Saturday, 24 March 2012

A two-fingered salute to Merle Travis – the guitar-pickin’ giant who made one guitar sound like a band

Every now and then I pull out the guitar tablature version of “Blue Smoke” from a dusty pile of guitar classics that have defeated me, and give it one more shot on my Taylor acoustic. And then stick it back in the pile, defeated as usual.

Before I bought an electric guitar eighteen years ago, I used to play “Mystery Train” on an acoustic using my thumb and first two fingers. Worked surprisingly well, actually. The reason it works is that Elvis’s guitarist, Scotty Moore, is Travis-picking. Whenever you listen to Chet Atkins, you’re listening to a variant of Travis-picking (you can see him playing John D. Loudermilk's haunting "Windy and Warm" here). Paul Simon’s another fan of the style – “The Boxer” is a classic example. Lots of folkies followed suit – "Angie", the 1960s folk instrumental that every guitarist had to be able to play back then, employs yet another take on the basic Travis-picking style (I play a slightly simpler version of this number).

The principle is simple enough: the thumb picks out a steady rhythm on the bass strings – usually alternating between the E and D strings, to give it a nice bouncy feel, while the index finger (plus one or two others, according to taste) picks out a melody on the high strings. The effect is to make one guitar sound like (at least) two. When most of us hear Travis-picking for the first time, the sound is so rich, so busy, we naturally assume that we’re listening to several guitarists playing simultaneously.

Part of the reason we tend not to notice the paucity of musicians on Elvis’s early Sun tracks is that Bill Black’s double bass tends to act as the bass and drum (with the slap-back echo standing in for the ride cymbal), while Scotty Moore’s ES 295 Gibson acts as electric bass and lead guitar: if Moore had been playing one string at a time or even double-stopping, the recording might have sounded thin, and certainly less rhythmic – instead, it sounds as if there’s at least five country boys whoopin’ it up in the studio (including Elvis on rhythm guitar).

Merle Travis was an unlikely musical hero. A troubled, pudgy, violent drunk beset by myriad insecurities, his greatest period of chart success came in the late 1940s with a bunch of corny self-penned country tunes on which his  guitar playing was barely noticeable, while his rather ordinary voice was foregrounded (crazy!). His star faded, only to flare back into life when Tennessee Ernie Ford did a version of Travis’s “Sixteen Tons” to create one of the most distinctive and most successful records of the era – it topped the US Billboard chart for ten weeks late in 1955.

The song (whose authorship is disputed) had made its first appearance back in 1946 on Folk Songs from The Hills, a box-set of 78s on which Travis – who hailed from the coal-mining region of Muhlenberg County, Kentucky - performed solo versions of traditional folk songs such as “John Henry”, “Nine Pound Hammer” and “I Am a Pilgrim”, plus a few of his own compositions (“Dark as a Dungeon” became a folkie standard in the 1960s). Despite the toe-curlingly folksy spoken introductions, the album was a masterpiece: the acoustic guitar-playing, in particular, is a revelation – clear, clean, rhythmically muscular and melodic: quintessential Travis-picking from the man himself.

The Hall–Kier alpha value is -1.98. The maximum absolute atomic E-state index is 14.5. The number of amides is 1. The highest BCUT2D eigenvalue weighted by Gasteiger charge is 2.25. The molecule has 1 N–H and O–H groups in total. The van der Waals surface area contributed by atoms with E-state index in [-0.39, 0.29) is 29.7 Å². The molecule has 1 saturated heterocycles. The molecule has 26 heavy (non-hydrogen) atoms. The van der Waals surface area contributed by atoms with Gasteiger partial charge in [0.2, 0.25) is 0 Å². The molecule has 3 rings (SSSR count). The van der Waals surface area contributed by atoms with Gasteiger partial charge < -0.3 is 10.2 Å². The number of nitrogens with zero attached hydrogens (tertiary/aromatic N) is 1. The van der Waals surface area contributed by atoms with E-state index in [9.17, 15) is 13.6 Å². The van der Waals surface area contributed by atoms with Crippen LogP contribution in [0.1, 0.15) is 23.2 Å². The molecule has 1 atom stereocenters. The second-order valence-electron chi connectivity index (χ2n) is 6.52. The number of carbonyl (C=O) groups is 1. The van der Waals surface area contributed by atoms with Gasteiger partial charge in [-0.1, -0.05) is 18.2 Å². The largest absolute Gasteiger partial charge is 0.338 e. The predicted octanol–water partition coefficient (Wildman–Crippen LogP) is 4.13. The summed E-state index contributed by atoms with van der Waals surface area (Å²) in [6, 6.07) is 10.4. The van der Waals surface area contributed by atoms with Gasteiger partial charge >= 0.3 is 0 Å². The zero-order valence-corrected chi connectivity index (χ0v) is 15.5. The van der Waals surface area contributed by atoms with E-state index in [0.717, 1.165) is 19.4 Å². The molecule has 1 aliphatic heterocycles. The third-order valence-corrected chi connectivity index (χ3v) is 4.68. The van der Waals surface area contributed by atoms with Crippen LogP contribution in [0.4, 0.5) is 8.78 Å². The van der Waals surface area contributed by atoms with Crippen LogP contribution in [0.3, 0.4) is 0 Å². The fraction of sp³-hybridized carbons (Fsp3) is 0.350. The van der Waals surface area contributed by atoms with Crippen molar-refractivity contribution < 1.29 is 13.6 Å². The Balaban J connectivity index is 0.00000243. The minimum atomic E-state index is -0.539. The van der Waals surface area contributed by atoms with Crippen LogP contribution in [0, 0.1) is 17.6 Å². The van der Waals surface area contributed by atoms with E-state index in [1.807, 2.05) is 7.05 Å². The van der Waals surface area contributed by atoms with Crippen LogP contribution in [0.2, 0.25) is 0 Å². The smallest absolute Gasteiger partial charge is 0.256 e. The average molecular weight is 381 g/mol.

I only discovered Merle Travis after Chet Atkins, in a guitar magazine interview,  talked about the enormous influence the picker had had on his own playing style – he said hearing Travis for the first time on radio as a kid in 1939 convinced him that he had to become a guitar player.  So I tracked down a reissued vinyl copy of that 1946 album (retitled Back Home) and realised that what I really wanted to do on a guitar was Travis-pick (albeit badly). The album itself sold poorly when first released – but it has become a cult classic over the years, and is probably what Travis is now best remembered for (apart, perhaps, from an appearance playing guitar and singing "Re-enlistment Blues" in From Here to Eternity.

Of course, Travis didn’t invent his guitar style from scratch – many blues, folk and country players had treated their thumb and index fingers like the two hands of a boogie-woogie piano player, one playing bass, the other melody (including Ike Everly, father of The Everly Brothers, and Mose Rager - both of whom were also from from Muhlenberg County) – but he distilled the style and took it to new levels of sophistication and inventiveness.  

I’ll leave you with two final examples of Travis's art. First, he's in a playful mood with 1947’s “Merle Boogie Woogie” which proves definitively (a) that Travis could flatpick (i.e. play on one string at a time) when he chose to, and (b) that Les Paul wasn’t the only guitarist experimenting with recording tricks at the time. 

And I'll end with "Cannonball Rag", where you'll see how his basic style broke all the guitar-playing rules - the palm of his left hand should be arched well away from the guitar neck, with only the thumb in contact with the back of it: but the thumb is hooked round the front so it can fret the bass notes (this is likely to leave first-timers with a dirty great blister):


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